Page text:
Jazz artists have been trying to synthesize elements from pop into their music, one way or another, for the past century. Some of the more recent efforts -- Weather Report, Return to Forever, the Miles Davis electric bands -- have managed to do so without abandoning the essential core of what jazz is all about. Others -- Branford Marsalis’ Buckshot LaFonque -- have been so concerned with proving their pop credentials that they’ve given up sustaining their own inner creative identity.
The performance by Russell Gunn’s six-piece band at the Santa Monica Pier on Thursday was an oddly ambiguous combination of both categories. And Gunn’s trumpet playing -- varying from tune to tune -- further enhanced the split-personality character of the music.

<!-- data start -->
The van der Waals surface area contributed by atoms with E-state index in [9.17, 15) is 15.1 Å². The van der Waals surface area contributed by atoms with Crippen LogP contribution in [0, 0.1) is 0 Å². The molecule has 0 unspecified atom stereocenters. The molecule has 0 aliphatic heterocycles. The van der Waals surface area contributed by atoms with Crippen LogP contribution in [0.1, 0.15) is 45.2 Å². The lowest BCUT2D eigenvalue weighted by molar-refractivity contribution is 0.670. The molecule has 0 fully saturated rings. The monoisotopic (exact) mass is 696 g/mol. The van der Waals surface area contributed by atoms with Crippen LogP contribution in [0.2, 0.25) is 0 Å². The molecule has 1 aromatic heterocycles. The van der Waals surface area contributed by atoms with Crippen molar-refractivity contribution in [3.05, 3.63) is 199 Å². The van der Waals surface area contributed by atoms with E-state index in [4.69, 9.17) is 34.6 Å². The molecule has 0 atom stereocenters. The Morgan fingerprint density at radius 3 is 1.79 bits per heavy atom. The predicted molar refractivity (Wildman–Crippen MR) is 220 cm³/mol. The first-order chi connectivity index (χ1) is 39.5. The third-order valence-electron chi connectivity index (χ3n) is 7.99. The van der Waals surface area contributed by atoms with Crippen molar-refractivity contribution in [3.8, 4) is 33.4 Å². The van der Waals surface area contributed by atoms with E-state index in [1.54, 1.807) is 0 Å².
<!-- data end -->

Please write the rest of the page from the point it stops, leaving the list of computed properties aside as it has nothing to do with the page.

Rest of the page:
On some of the selections (none of which was identified), Gunn’s playing was lyrical and imaginative, enhanced by the fine keyboard accompaniment of Nick Rolfe. Reminiscent, at times, of the work of Freddie Hubbard and Lee Morgan, it nonetheless had a distinctly personal quality, as well. The product of an inventive musical imagination, his improvisations displayed a talent filled with creative potential.
Most of the set, however, was devoted to Gunn’s insistently professed desire to be a fully contemporary artist -- one who is completely in sync with hip-hop, rap, etc. The dominant element in those tunes was the turntable and random sound work of DJ Apollo.
Nothing wrong with wanting to be in touch with the musical focus of one’s generation (Gunn is 31). But dull music is dull music, whether it’s bebop or hip-hop. And too often Gunn’s high-flying solos were shot down by repetitive bursts of simplistic turntable scratches.
Japanese pianist Hiroki, opening the set, was a virtuosic whiz. But she needs to balance her fast-fingered excursions with some layered inner emotions.